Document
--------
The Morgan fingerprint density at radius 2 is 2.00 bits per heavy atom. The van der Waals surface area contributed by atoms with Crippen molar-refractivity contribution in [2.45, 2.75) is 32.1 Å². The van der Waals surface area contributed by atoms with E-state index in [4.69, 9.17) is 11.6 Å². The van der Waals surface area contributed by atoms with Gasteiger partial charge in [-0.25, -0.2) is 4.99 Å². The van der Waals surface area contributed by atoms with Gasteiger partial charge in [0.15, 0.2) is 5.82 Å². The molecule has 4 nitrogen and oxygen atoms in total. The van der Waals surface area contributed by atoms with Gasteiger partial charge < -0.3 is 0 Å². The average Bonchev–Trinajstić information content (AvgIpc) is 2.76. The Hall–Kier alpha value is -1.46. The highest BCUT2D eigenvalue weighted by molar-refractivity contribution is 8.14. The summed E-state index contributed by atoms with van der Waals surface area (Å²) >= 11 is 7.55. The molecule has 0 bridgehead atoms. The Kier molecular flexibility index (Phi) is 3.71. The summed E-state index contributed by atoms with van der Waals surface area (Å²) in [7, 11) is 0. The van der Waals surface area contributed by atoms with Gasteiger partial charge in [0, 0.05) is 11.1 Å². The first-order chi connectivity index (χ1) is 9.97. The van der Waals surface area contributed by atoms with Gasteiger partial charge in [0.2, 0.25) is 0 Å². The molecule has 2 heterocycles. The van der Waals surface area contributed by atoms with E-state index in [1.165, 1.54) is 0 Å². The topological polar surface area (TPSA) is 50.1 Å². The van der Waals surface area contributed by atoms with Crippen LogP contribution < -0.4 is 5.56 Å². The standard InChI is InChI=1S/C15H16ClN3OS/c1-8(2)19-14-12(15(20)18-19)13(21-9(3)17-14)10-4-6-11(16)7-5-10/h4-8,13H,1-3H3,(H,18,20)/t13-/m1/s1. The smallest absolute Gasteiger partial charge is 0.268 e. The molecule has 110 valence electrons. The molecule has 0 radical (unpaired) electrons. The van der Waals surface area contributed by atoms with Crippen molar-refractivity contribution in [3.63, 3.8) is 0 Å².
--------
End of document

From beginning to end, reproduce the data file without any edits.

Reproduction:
The Morgan fingerprint density at radius 2 is 2.00 bits per heavy atom. The van der Waals surface area contributed by atoms with Crippen molar-refractivity contribution in [2.45, 2.75) is 32.1 Å². The van der Waals surface area contributed by atoms with E-state index in [4.69, 9.17) is 11.6 Å². The van der Waals surface area contributed by atoms with Gasteiger partial charge in [-0.25, -0.2) is 4.99 Å². The van der Waals surface area contributed by atoms with Gasteiger partial charge in [0.15, 0.2) is 5.82 Å². The molecule has 4 nitrogen and oxygen atoms in total. The van der Waals surface area contributed by atoms with Gasteiger partial charge < -0.3 is 0 Å². The average Bonchev–Trinajstić information content (AvgIpc) is 2.76. The Hall–Kier alpha value is -1.46. The highest BCUT2D eigenvalue weighted by molar-refractivity contribution is 8.14. The summed E-state index contributed by atoms with van der Waals surface area (Å²) >= 11 is 7.55. The molecule has 0 bridgehead atoms. The Kier molecular flexibility index (Phi) is 3.71. The summed E-state index contributed by atoms with van der Waals surface area (Å²) in [7, 11) is 0. The van der Waals surface area contributed by atoms with Gasteiger partial charge in [0, 0.05) is 11.1 Å². The first-order chi connectivity index (χ1) is 9.97. The van der Waals surface area contributed by atoms with Gasteiger partial charge in [0.2, 0.25) is 0 Å². The molecule has 2 heterocycles. The van der Waals surface area contributed by atoms with E-state index in [1.165, 1.54) is 0 Å². The topological polar surface area (TPSA) is 50.1 Å². The van der Waals surface area contributed by atoms with Crippen LogP contribution < -0.4 is 5.56 Å². The standard InChI is InChI=1S/C15H16ClN3OS/c1-8(2)19-14-12(15(20)18-19)13(21-9(3)17-14)10-4-6-11(16)7-5-10/h4-8,13H,1-3H3,(H,18,20)/t13-/m1/s1. The smallest absolute Gasteiger partial charge is 0.268 e. The molecule has 110 valence electrons. The molecule has 0 radical (unpaired) electrons. The van der Waals surface area contributed by atoms with Crippen molar-refractivity contribution in [3.63, 3.8) is 0 Å².